Warren Buffett

Following after Berkshire Hathaway’s annual shareholder meeting, investor Warren Buffett sat down with CNBC’s Becky Quick to discuss Apple, one of his biggest holdings, with CEO Tim Cook commenting that the fund’s sizable holding in his company shows that the iPhone producer isn’t really a traditional technology company anymore.

Cook, who has attended the investor event for the first time, has said that Buffett understands that Apple is really a consumer products company at its core. The legendary investor typically avoids major investments in technology companies, but a few years back did make an exception for Apple which he sees as good business in the long run.

Here’s the full Cook quote:

Buffett has been very clear, he didn’t invest in technology companies and companies he didn’t understand. He’s been totally clear with that. And so he obviously views Apple as a consumer company.

Berkshire Hathaway will continue to hold its considerable stake in Apple, with Buffet pointing to Apple’s most recent earnings as a reason for his continued investment in the company.

The investor told CNBC’s Becky Quick:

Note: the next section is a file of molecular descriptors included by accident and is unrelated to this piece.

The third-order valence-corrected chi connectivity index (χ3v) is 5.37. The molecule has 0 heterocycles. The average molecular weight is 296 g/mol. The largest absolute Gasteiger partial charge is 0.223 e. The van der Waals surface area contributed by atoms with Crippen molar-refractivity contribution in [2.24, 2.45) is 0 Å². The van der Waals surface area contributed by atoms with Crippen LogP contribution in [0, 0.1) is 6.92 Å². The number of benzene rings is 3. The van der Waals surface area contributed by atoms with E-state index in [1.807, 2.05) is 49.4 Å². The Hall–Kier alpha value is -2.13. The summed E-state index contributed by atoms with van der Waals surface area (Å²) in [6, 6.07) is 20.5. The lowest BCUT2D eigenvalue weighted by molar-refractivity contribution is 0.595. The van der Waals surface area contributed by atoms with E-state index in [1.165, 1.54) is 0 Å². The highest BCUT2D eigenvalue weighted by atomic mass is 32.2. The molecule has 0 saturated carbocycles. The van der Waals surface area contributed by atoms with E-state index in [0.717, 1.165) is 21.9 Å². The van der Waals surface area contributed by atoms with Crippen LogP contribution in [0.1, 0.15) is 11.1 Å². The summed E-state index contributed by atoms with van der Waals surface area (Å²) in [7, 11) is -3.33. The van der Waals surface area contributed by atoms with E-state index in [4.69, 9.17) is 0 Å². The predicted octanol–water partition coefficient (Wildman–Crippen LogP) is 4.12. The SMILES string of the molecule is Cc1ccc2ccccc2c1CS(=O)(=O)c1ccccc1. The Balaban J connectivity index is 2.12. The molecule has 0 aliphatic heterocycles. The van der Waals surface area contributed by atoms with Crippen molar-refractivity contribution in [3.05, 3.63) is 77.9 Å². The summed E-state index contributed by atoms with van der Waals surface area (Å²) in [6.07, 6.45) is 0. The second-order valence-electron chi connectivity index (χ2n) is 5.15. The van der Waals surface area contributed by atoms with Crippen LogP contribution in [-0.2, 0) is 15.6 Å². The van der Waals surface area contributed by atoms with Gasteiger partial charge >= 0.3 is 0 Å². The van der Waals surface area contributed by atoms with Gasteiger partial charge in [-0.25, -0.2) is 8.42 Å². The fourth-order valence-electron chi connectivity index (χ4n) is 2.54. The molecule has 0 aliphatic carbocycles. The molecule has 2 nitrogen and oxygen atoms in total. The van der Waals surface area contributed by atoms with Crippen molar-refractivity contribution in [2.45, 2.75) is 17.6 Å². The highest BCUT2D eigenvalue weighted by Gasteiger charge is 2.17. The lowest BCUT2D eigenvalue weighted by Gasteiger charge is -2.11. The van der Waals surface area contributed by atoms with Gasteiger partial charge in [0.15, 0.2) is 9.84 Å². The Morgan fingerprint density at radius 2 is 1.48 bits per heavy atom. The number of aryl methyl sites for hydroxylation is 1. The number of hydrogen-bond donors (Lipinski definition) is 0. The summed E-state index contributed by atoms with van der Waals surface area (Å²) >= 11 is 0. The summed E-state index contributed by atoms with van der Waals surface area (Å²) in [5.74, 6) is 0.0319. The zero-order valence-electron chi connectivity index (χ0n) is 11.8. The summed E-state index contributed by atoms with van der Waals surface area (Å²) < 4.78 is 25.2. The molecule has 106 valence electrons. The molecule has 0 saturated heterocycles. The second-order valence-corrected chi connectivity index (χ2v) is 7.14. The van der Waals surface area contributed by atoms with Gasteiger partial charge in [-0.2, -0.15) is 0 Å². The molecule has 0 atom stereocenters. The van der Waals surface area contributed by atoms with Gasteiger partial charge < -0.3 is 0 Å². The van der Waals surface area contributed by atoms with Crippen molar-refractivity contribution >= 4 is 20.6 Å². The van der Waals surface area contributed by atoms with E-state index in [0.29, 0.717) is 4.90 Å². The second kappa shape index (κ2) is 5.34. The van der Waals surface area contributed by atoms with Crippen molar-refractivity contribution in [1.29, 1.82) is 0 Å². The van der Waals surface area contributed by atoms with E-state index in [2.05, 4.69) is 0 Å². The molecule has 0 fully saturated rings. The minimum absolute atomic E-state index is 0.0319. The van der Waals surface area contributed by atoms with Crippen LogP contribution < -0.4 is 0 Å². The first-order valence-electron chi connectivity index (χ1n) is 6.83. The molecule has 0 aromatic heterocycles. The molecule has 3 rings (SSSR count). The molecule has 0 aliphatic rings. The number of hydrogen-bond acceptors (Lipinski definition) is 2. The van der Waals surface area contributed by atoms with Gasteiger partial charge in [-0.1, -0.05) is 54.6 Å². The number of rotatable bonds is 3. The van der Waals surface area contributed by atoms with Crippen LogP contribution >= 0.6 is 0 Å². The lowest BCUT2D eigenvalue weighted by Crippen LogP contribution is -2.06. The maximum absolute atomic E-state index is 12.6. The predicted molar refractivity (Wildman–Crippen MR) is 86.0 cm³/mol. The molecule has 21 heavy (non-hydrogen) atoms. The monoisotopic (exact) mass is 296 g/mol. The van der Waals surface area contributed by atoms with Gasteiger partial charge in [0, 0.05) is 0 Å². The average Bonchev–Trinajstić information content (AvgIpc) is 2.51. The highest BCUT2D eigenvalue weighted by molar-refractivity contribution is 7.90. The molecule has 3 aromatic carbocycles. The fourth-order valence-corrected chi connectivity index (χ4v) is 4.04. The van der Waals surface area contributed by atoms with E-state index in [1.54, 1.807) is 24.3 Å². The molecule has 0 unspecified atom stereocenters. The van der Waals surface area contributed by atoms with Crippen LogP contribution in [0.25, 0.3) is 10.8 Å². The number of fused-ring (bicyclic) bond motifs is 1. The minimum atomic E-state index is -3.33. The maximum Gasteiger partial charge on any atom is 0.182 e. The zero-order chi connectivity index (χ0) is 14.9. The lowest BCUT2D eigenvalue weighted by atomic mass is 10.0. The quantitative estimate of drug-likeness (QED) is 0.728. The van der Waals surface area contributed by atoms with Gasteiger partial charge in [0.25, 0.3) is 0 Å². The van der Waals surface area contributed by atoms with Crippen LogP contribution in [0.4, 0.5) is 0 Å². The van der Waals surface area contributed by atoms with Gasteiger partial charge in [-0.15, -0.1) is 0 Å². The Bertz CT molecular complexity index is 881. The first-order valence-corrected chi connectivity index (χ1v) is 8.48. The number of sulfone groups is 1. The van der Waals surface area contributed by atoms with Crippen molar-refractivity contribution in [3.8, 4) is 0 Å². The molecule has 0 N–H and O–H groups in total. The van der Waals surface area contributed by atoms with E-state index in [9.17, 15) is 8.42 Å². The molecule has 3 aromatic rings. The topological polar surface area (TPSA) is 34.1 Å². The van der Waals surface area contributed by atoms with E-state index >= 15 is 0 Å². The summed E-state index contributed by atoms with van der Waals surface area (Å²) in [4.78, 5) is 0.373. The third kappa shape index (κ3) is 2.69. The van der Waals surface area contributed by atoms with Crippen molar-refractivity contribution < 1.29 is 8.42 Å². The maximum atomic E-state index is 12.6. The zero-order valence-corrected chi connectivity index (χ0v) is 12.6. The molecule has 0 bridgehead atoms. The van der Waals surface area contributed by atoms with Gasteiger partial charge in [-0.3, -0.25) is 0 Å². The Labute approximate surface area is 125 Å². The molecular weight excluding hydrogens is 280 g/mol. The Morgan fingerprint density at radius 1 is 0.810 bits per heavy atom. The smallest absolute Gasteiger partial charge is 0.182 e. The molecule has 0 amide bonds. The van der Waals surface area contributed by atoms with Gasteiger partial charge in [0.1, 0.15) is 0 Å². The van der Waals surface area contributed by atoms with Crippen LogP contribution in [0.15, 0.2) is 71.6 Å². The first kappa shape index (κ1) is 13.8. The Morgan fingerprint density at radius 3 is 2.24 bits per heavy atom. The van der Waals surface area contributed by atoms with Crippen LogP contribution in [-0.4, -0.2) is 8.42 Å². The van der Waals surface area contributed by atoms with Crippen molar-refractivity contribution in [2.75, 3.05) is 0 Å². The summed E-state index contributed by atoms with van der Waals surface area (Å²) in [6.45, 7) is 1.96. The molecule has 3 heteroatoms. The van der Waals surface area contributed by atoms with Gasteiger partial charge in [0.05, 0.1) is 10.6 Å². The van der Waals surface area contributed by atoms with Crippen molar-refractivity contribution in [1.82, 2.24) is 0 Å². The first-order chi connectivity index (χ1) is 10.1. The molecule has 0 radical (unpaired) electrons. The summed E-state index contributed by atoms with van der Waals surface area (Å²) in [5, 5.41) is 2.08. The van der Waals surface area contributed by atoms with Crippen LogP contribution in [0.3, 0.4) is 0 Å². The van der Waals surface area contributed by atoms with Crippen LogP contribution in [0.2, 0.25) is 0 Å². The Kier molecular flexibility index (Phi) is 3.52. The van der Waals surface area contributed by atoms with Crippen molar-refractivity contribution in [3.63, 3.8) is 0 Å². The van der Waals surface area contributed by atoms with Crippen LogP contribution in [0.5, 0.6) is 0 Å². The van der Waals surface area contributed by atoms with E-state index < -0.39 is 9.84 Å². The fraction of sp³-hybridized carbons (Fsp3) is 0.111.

We haven’t changed our Apple holdings. I was pleased with what they reported. What they talked about and reported is consistent with the reason we own $50+ billion of Apple.

One of the reasons Buffet gets Apple is its approach to technology, Cook suggested:

We believe that technology should be in the background, not the foreground, and that technology should empower people to do things and help them do things they couldn’t do otherwise. We’re in the technology industry, but we work at that intersection of technology and the liberal arts and the humanities. And so we make products for people, and so the consumer’s at the center of what we do.

Cook added that Buffett’s faith in Apple “seemed like recognition” of this continuing evolution. “We run the company for the long term. And so the fact that we’ve got the ultimate long-term investor in the stock is incredible.” Berkshire unveils its investment in Apple in February 2017.

“We buy them to hold,” he told CNBC at the time.

Buffet also acknowledged in March that he wouldn’t be concerned if the upcoming Apple TV+ original video streaming service didn’t become an instant hit with consumers.

“I’d love to see them succeed, but that’s a company that can afford a mistake or two,” he said, adding “You don’t want to buy stock in the company that has to do everything right.”

Berkshire Hathaway currently holds Apple stock worth over $50 billion.

Cook also told CNBC that Apple’s acquisition rate has accelerated in recent months. Thanks to its aggressive acquisition style, the company has purchased between 20 and 25 startups in the past six months alone, including Texture which served as a basis for Apple News+.